Archive for April, 2009

Clement’s Office Says Copyright Consultations Coming This Summer

Among the myriad of reports on the USTR's legally dubious decision to place Canada on the Priority Watch List, one from Reuters is particularly noteworthy as it includes a reaction from Industry Minister Tony Clement's spokesperson.  Darren Cunningham is quoted as saying "we are looking forward to doing consultations on […]

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April 30, 2009 14 comments News

New Zealand Plans To Scrap Copyright Law and Start Over?

The National Business Review in New Zealand reports that that country's government plans to freeze any further reforms of its copyright law with the view to rewriting it for the digital age from scratch. (hat tip: Creative Freedom NZ) Update: Mark Harris and Rick Shera cast doubt on this NBR […]

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April 30, 2009 4 comments Must Reads

The Absurdity of the USTR’s Blame Canada Approach

The IIPA, the lead U.S. lobbyist on international IP matters, has issued a press release on the USTR Special 301 report, welcoming the inclusion of Canada on the Priority Watch List.  Yet the release inadvertently demonstrates why the designation is so absurd.  Included at the end are the estimated software piracy percentages for each country on the list.  While the BSA claims are themselves subject to challenge, compare Canada to the remainder of the list.  Canada comes in at 32%.  The remaining countries (no rates are listed for Algeria, Israel, or Venezuela):

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April 30, 2009 Comments are Disabled Stop CDMCA

The Absurdity of the USTR’s Blame Canada Approach

The IIPA, the lead U.S. lobbyist on international IP matters, has issued a press release on the USTR Special 301 report, welcoming the inclusion of Canada on the Priority Watch List.  Yet the release inadvertently demonstrates why the designation is so absurd.  Included at the end are the estimated software piracy percentages for each country on the list.  While the BSA claims are themselves subject to challenge, compare Canada to the remainder of the list.  Canada comes in at 32%.  The remaining countries (no rates are listed for Algeria, Israel, or Venezuela):

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April 30, 2009 16 comments News

U.S. Targets Canada Over Copyright in Special 301 Report

The U.S. Trade Representative released its Special 301 report today, in which it casts judgement on the intellectual property laws of dozens of countries around the world. To the surprise of no one, Canada finds itself playing the role of Bill Murray in Groundhog Day as it once again is target.  In fact, this year the U.S. aims to increase the pressure by elevating Canada to the Priority Watch List (a more sinister designation than the previous Watch List), implausibly claiming that Canada sits alongside countries like Russia and China with its intellectual property laws.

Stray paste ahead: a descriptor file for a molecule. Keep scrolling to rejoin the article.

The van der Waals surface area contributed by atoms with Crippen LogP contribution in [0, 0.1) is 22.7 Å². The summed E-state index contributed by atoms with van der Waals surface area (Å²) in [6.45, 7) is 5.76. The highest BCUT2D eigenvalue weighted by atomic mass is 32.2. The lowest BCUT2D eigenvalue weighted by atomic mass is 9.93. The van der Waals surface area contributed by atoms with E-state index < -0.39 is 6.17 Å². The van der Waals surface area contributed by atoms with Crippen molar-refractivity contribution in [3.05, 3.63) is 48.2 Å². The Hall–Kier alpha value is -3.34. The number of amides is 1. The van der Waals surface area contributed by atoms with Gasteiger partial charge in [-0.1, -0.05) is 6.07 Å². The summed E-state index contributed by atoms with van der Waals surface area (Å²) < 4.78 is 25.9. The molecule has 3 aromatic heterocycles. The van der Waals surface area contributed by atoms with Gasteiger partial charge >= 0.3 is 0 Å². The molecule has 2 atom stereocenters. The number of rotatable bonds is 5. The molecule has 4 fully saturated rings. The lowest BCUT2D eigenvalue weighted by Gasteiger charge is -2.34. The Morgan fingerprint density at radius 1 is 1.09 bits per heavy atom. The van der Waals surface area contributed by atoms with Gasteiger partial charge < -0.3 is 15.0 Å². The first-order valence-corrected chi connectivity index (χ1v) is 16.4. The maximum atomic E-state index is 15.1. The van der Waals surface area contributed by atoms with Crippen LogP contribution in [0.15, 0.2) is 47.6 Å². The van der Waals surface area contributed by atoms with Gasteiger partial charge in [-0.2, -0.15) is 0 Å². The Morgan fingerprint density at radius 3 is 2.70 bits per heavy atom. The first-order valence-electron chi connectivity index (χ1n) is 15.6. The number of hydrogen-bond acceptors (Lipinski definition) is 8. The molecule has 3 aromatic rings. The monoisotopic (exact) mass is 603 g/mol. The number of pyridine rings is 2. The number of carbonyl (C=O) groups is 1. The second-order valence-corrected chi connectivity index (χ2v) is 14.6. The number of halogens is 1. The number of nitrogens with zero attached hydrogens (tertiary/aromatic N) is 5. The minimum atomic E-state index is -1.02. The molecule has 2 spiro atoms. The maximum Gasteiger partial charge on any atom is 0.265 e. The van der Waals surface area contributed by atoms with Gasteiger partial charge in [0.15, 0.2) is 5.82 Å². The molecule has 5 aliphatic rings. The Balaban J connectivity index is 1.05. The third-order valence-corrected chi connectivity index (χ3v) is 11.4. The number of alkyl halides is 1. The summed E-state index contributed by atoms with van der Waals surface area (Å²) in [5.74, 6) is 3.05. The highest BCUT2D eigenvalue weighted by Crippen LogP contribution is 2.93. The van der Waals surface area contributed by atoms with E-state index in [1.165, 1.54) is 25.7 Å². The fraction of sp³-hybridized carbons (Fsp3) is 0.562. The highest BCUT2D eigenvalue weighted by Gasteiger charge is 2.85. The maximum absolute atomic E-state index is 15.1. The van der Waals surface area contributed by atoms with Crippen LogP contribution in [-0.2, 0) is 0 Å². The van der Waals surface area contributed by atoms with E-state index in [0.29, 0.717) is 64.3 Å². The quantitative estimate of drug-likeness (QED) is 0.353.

The move is not unexpected, given recent comments from Vice President Joe Biden and U.S. Congressional panels as well as the demands from U.S. lobby groups.  Those same groups will now dust off their press releases that lament the "embarrassment" of being included on the list (never mind that countries that represent more than 70 percent of the world's population are on the list) and the failure to introduce U.S.-style reforms (never mind that Canada enacted anti-camcording laws in 2007, introduced C-61 last year, is an original negotiating partner in the ACTA negotiations, joined the U.S. as a third party in the WTO copyright complaint against China, etc.).

Hopefully, the Canadian officials will similarly dust off their advice to the Minister, which for the past few years has stated (as obtained under Access to Information):

The Government is disappointed with the United States' decision to include Canada in its [year here] Special 301 "Watch List."  Canada does not recognize the Special 301 process due to its lacking of reliable and objective analysis, and we have raised this issue regularly with the U.S. in our bilateral discussions."

Those same sentiments were expressed by an official at the Department of Foreign Affairs to a House of Commons committee in 2007:

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April 30, 2009 Comments are Disabled Stop CDMCA